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Throughout her childhood in Venezuela, the tambores drum defined the sound of parties and gatherings. Traditional bands made up of various drums and drummers manipulating raw, percussive sounds, this musical tradition remains a potent influence on the often futurist techno direction of a Hyperaktivist performance.

“I always found it fascinating as everyone started to dance and sweat,” she recalls. “It’s almost like a ritual, so sexy and such a great release. So I guess that unconsciously I always wanted to translate that feeling into my sets.”

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When Rincón first established MESS at OHM in 2016, much of the discussion about equality that now defines dance music was only slowly creeping into the mainstream. “I wanted to offer a platform a leading place for femme artists to shine, and there are so many artists that are still underrepresented,” she explains, acknowledging the level of progress that still needs to be made. “I wanted to push the scene forward by having a night were all headliners were femme from different backgrounds, and with different approaches. The result has been quite rewarding, and each night has seen so many amazing artists deliver such great and unique shows.”

Hyperaktivist’s definition of queer culture is broad and not only limited to sexuality. Rather, the aim of both MESS and Mala Junta is to use the parties to “aspire to contribute to overcome some of the burdens of our society’s mentality, and seriously contribute to the work of the Berlin queer electronic music scene.” Although femme and marginalised acts are front and centre, her approach encompasses attitude and philosophy as much as sexuality or gender. As the scene evolves to encompass parties with an approach on increasingly specific identities, has she felt a generation gap emerge in the next wave of techno-feminism?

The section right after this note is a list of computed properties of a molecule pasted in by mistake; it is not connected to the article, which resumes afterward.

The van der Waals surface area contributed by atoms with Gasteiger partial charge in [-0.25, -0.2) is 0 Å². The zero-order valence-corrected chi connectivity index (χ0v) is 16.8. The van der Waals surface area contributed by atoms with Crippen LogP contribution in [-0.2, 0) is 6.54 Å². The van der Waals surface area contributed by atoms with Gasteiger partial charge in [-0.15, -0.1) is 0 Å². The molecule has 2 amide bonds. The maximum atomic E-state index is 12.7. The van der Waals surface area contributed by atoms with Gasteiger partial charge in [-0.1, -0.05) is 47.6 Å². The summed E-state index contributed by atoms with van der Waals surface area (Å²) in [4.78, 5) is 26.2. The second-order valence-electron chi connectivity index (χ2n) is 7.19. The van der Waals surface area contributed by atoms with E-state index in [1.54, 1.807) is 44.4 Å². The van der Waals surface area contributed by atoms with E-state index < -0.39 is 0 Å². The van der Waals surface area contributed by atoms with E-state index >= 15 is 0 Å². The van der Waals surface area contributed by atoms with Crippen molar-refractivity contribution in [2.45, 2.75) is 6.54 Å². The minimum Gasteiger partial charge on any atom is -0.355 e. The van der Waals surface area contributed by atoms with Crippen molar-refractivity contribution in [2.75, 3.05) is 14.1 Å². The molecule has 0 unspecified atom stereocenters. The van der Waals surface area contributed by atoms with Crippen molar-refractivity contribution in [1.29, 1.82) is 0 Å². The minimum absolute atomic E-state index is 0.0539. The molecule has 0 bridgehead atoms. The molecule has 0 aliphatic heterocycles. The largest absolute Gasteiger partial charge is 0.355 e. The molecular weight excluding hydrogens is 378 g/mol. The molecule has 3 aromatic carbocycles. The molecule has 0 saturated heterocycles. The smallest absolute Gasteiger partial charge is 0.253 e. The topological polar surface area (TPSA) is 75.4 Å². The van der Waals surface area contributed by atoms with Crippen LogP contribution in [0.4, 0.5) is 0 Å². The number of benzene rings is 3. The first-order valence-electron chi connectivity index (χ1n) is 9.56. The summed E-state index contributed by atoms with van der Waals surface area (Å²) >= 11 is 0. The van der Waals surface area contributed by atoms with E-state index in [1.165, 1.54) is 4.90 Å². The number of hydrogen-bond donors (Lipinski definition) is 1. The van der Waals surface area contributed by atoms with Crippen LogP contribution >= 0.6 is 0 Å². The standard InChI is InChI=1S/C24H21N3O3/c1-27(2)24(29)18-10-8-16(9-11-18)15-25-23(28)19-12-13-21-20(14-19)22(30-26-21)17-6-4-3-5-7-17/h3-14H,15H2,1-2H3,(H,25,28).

“I think that, like with everything else in life, there will always be different approaches and interpretations,” Rincón reflects. “And as long as people are working to progress their communities, all should be welcome. From my point of view, if I leave a group completely out then I would be doing the very same thing I’m criticising. I have always believed in working together and pushing each other as the best way to accomplish stuff. And, cheesy as it sounds, thankfully music has always been the bridge between many cultures, ideas, groups and values.”